If a novelist were trying to imagine the internal world of a brutal dictator, it seems likely that extravagance, sentimentality and self-pity would emerge as themes. Only last year, the fall of Muammar Gaddafi offered an insight into the wastrel habits of his adult children, while the colonel’s evident surprise moments before his lynching suggested someone who hadn’t spent too much time worrying about his victims: “What did I do to you?” he asked. Gaddafi’s final words came into my head last week as I read leaked emails received and sent by another dictator, Syria’s Bashar al-Assad, and his wife, Asma.
In February, as his forces massacred civilians in Homs, Assad was feeling so sorry for himself that he sent his wife the lyrics of a song by the US country singer Blake Shelton: “I’ve been a walking heartache/ I’ve made a mess of me/ The person that I’ve been lately/ Ain’t who I wanna be.” Assad’s introspection, and his wife’s restless quest for diamonds and bespoke furniture, is so close to the stereotypical dictator’s family life that I couldn’t help wondering whether the emails were genuine. What is one to make of awoman whose mind is exercised not by the fire-blackened ruins in her family’s home city, Homs, but the necessity of obtaining a chocolate fondue set?
Several days after it was published in The Guardian, there seems to be agreement that the correspondence is authentic. I’ve often thought that dictators are just extremely wealthy people with armies, and their bad taste is both expected and a symptom of wider isolation; I don’t suppose advisors were lining up to tell Colonel Gaddafi how many people hated him, and until recently foreigners were falling over themselves to tell Asma al-Assad how fabulous she was. Who could forget Vogue‘s fawning profile, published last year under the headline “A Rose in the Desert” and describing her as “a thin, long-limbed beauty with a trained analytic mind”? Also last year, Harvard’s Arab Alumni Association announced an event in Damascus with the president’s wife – “a thought-provoking, inspiring and tireless leader and advocate” – as its keynote speaker.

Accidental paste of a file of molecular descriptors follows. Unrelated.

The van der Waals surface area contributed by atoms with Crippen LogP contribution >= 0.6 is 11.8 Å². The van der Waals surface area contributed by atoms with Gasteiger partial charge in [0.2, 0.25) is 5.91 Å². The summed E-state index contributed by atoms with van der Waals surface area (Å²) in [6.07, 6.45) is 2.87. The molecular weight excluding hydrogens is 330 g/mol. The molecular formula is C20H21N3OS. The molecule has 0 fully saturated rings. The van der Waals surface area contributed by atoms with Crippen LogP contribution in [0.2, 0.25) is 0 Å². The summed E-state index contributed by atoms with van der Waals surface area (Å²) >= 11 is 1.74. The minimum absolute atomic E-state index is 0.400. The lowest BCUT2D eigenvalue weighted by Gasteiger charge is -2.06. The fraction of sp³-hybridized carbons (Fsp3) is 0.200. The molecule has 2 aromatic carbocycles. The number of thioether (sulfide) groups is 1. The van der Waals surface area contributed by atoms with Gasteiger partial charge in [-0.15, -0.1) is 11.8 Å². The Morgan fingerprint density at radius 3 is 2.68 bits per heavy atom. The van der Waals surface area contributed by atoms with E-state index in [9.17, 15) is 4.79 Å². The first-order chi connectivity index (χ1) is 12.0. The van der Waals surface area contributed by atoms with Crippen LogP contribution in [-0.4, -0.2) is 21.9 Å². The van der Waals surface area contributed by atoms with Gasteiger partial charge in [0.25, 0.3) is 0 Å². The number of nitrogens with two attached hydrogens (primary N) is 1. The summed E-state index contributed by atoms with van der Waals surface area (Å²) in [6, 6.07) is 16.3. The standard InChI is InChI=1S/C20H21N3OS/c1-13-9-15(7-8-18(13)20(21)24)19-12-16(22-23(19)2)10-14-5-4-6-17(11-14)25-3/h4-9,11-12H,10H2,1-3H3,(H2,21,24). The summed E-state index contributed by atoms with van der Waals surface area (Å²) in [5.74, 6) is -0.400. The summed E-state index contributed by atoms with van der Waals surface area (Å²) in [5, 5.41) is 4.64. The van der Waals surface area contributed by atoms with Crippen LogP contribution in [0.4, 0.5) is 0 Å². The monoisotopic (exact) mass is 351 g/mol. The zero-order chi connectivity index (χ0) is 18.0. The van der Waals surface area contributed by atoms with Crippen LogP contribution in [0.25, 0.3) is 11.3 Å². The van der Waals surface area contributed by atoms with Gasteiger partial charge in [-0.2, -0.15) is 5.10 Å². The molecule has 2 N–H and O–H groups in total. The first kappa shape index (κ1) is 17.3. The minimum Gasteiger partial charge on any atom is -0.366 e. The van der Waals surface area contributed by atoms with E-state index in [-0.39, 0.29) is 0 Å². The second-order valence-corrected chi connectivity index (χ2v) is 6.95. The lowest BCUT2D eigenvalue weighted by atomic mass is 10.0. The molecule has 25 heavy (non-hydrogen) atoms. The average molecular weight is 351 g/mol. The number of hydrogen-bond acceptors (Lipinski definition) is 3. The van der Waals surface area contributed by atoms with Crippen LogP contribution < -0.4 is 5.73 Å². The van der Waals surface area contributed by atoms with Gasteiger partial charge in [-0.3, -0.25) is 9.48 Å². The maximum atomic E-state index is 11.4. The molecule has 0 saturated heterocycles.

I’ve lost count of the times I’ve had conversations with people who thought that because Asma grew up and was educated in London, she must be a civilising influence on her horrible husband. But I’ve never believed it’s possible to marry into such a notorious family without knowing what you’re doing. Now we’ve seen emails assumed to be from her father, a Harley Street cardiologist, advising his son-in-law how to respond to what appear to be graphic images of the torture of children by Syrian armed forces. The Assads’ modernity consists of surface things: listening to New Order, getting a Harry Potter DVD, discussing US TV shows.
Judging by their emails, Asma al-Assad is a significant factor in strengthening her husband’s determination to stay in power. By maintaining a semblance of normality, she makes it easier for him to live with the terrible crimes he has commissioned. “If we are strong together, we will overcome this together… I love you …” she assured him in December. A few weeks later, she broke off a correspondence with a daughter of the Emir of Qatar, who had gently suggested that the couple might consider going into exile. Syria has been ruled by the Assads for more than 40 years, and this lawless gangster family has closed ranks.